I’ve been meaning to do another leather DIY after how much I loved my first encounter with the stuff, but even better about this one is that it was boyfriend requested! Just a simple and sleek leather keychain to help carry around keys. Happy to do it, sir. I was already feeling inspired by these key rings from The Everygirl, so it was meant to be.
I actually made three, but the first one was a complete disaster because I was rushing to beat sundown (blogger. problems.) so I’ll share a couple morsels of cautionary tips as I go on with the instructions. In general though, this is a fairly simple DIY and a great beginner project for anyone wanting to get into leather crafting.
Here are the rough measurements for the leather piece. I used a rotary cutter and ruler to cut off a one inch wide strip, then used a pencil to draw out the little trapezoid shaped cut-outs shown above. Those smaller pieces were cut with an X-ACTO knife, and was probably the most difficult part. Getting those corners cut clean takes patience, guys.
Mistake #1: I didn’t think at all at first about how long I wanted the loop to be so I just left it the length that it was, only to find out later that it was awkwardly long. The next time around I measured and cut the loop length to 6″ as marked above, but the actual leather in the photos of all the steps is longer, so just an FYI for anyone that was detailed enough to notice that it didn’t look like 6″. Anyone?
The trapezoid cut-outs are there to make a thinner loop for the key ring to go, which becomes more obvious when folding the short end over, then the long end over on top. This is how the leather strap will be constructed.
So this part is a little weird. I already had this leather awl and thought it would be enough to poke a hole big enough for the rivets, but it wasn’t. This is where I want to say that it’s best to use a leather punch for the holes after first marking where they should go, then to punch out a hole in each layer of the leather. Buuuuuut if you’re like me and want to avoid getting a leather punch, I improvised by poking the awl through all three layers of leather, then enlarging each hole by sticking an X-ACTO knife through in a cross formation. It isn’t neat and it’s a bit tricky, but it worked. Just need to be careful not to push the knife too far into the hole or else it will cut a slit that’s too big (Mistake #2 from my first time around).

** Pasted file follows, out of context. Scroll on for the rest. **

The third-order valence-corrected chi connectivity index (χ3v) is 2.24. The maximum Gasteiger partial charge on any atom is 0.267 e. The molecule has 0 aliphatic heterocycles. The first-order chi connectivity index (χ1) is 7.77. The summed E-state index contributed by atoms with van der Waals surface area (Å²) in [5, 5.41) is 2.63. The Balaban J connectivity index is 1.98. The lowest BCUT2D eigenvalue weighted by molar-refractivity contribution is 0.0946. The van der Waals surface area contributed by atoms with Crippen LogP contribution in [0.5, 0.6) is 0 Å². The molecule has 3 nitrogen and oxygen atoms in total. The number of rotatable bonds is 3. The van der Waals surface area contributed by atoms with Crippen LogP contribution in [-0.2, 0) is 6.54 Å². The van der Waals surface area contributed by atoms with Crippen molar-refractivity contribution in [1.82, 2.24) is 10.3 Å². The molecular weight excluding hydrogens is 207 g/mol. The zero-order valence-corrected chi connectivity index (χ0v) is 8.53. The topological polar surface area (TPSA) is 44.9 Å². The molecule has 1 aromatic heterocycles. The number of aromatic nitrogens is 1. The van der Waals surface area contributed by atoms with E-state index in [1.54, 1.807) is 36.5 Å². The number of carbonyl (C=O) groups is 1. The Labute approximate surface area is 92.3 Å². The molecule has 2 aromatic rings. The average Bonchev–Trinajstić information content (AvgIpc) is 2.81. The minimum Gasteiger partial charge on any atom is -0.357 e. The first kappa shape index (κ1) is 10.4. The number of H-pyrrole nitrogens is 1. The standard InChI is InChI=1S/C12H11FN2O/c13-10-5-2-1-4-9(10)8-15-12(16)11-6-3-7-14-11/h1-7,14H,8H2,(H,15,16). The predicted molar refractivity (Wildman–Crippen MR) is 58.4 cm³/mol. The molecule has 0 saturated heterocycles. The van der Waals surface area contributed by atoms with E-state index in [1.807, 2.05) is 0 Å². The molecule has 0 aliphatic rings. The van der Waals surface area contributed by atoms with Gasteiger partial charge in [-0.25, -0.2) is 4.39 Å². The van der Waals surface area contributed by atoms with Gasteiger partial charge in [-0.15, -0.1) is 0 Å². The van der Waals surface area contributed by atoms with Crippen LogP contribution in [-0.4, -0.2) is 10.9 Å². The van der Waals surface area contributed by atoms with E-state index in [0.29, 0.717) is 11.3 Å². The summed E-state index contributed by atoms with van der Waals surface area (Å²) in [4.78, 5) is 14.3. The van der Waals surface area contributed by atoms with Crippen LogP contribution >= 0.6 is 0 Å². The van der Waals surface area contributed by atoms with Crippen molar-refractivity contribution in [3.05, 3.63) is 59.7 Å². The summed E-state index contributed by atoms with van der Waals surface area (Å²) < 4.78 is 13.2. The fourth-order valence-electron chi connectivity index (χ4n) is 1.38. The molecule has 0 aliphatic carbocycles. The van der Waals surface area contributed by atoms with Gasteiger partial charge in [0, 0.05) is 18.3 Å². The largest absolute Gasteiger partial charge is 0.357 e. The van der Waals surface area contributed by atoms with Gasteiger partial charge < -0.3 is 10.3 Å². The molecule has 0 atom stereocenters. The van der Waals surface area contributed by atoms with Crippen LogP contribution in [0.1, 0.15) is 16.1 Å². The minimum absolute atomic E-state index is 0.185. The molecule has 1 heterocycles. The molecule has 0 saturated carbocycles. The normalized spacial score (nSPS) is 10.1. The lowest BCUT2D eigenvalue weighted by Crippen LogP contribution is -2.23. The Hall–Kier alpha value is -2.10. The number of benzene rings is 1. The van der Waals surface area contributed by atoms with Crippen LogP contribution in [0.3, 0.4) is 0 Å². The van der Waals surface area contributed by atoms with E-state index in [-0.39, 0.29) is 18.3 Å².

The best part. Have you used rivets for anything? They’re amazing, and this rivet kit is spectacular. After slipping the key ring through and pushing the rivet backing through the holes, I hammered the rivet shut.
Mistake #3: Maybe it was the adrenaline from rushing, but for the first keychain I made, I bashed the life out of the rivet. This somehow misaligned the top and bottom and it shut diagonally and off-center, which wasn’t cute at all. Bashing is completely unnecessary. Light taps with the hammer are sufficient, and you can go progressively harder if needed, but not too hard.
Here’s the back side of the keychain. SO satisfying to see how good the rivet shut. I sincerely hope you’ll soon know what that joy feels like if you don’t already.
One for him.
One for me!
I’ve totally been in this kind of color mood lately, namely no color. Is it the winter? Neutrals are a favorite forever, but just even more so lately. Also, I guess tooling leather only comes in so many colors, ha! Boyfriend initially requested brown, but I couldn’t even find that. Poor him. Which of these two colors do you prefer?